How to program authentic-sounding percussion parts

Create convincing woodblock and bell parts with our guide

How to program authentic sounding percussion parts
Latin heat.

The 'bells and blocks' arm of the percussion family comprises cowbells, agogos, woodblocks, temple blocks, and the bell tree. With the exception of the last one, these are metal and wood variations on essentially the same thing: a hollow chamber struck with a stick or beater to produce a short, high-impact attacking sound. Bells in this context are of the clapperless kind, rather than the clappered hand and cowbells that are shaken rather than struck to elicit sound.

In this tutorial, we'll show you how to program authentic latin-style patterns for each of these five simple but effective instruments, and demonstrate some of the ways in which they can be employed in a supporting role around the drum kit. In the interest of maintaining the requisite 'live' feel, all of the percussion parts here are unquantised.


Step 1: The cowbell is a rectangular metal bell that can create a range of tones depending on how you strike it, but it's often played in rock and dance by hitting its mouth - hard - with the stick's shoulder. Here's the most elemental percussion part known to man: the on-beat cowbell. We're using Sample Logic's Impakt library.

Cowbell acoustic kit

Cowbell electronic kit

Step 2: Like we said, there's more to the cowbell than just the bludgeoning 4/4. Striking the top surface with the tip of the stick, for example, yields a quieter, thinner sound that contrasts well with the main 'mouth' hits, and further tonal variation can be had by damping the bell with the hand. Here's a rather more intricate rhythm.

Cowbell acoustic kit

Cowbell electronic kit

Step 3: The agogos are a pair of high-pitched metal bells connected via a U-shaped metal rod. A samba staple, and an intrinsic element of go-go, they'll inject a tinkly touch of funk into any dance cut, creating semi-melodic patterns that seem to float above the rest of the percussion. EastWest Stormdrum 3 is our weapon of choice.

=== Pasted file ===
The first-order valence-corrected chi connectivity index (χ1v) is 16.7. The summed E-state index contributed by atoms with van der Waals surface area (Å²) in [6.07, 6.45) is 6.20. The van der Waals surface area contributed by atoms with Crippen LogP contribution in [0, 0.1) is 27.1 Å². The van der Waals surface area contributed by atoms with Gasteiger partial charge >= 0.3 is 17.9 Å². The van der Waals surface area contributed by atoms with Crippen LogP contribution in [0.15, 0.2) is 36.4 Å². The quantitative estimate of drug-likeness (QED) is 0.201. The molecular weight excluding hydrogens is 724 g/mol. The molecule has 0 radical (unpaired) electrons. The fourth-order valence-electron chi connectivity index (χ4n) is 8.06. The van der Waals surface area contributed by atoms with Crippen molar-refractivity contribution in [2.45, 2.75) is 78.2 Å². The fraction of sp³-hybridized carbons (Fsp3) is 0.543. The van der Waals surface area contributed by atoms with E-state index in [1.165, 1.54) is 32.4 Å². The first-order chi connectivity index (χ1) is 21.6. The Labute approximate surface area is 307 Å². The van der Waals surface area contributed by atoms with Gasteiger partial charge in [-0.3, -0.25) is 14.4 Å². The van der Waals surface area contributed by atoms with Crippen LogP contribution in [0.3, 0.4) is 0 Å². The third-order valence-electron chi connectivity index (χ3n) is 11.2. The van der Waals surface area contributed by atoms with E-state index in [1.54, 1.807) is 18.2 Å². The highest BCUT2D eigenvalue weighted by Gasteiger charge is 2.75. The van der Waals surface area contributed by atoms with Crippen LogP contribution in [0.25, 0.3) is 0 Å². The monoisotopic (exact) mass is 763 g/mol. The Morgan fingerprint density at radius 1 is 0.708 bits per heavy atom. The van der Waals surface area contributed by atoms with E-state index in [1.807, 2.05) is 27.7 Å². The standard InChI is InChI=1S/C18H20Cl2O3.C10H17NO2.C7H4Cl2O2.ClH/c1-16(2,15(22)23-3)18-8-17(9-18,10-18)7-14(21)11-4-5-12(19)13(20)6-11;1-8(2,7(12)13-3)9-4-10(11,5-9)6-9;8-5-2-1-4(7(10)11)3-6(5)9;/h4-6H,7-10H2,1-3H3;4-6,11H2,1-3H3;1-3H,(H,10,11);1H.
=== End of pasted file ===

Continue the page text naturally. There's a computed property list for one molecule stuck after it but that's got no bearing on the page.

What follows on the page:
Agogos acoustic kit

Agogos electronic kit

Step 4: The bell tree (actually more orchestral than Latin) is often used to mark a phrase start/end. It's a set of progressively sized shallow metal 'cups', and running a stick from one end to the other gives a shimmering glissando. Bells can be struck individually, too. Project Sam's Orchestral Essentials II has a good bell tree patch.

Bell tree acoustic kit

Bell tree electronic kit

Step 5: The woodblock is a block of wood with a wide, deep slit cut into it. Struck on top with the tip of the stick or a beater, or on the edge with the stick's shoulder, it sounds like a quieter, 'rounder' cowbell. It's used as a rhythmic layer, or as a cracking one-shot effect with reverb and/or delay. For our woodblock, we're using Impakt.

Woodblock FX electronic kit

Woodblock rhythm acoustic kit

Woodblock rhythm electronic kit

Step 6: The temple block is a bigger, louder, darker-sounding alternative to the woodblock - it's ideal when you want your wooden percussion more up-front and melodic. They come in a variety of shapes, mounted to one stand. Sampled temple blocks are hard to come by, but Toontrack's Hip-Hop EZX has a set.

Temple blocks acoustic kit

Temple blocks electronic kit

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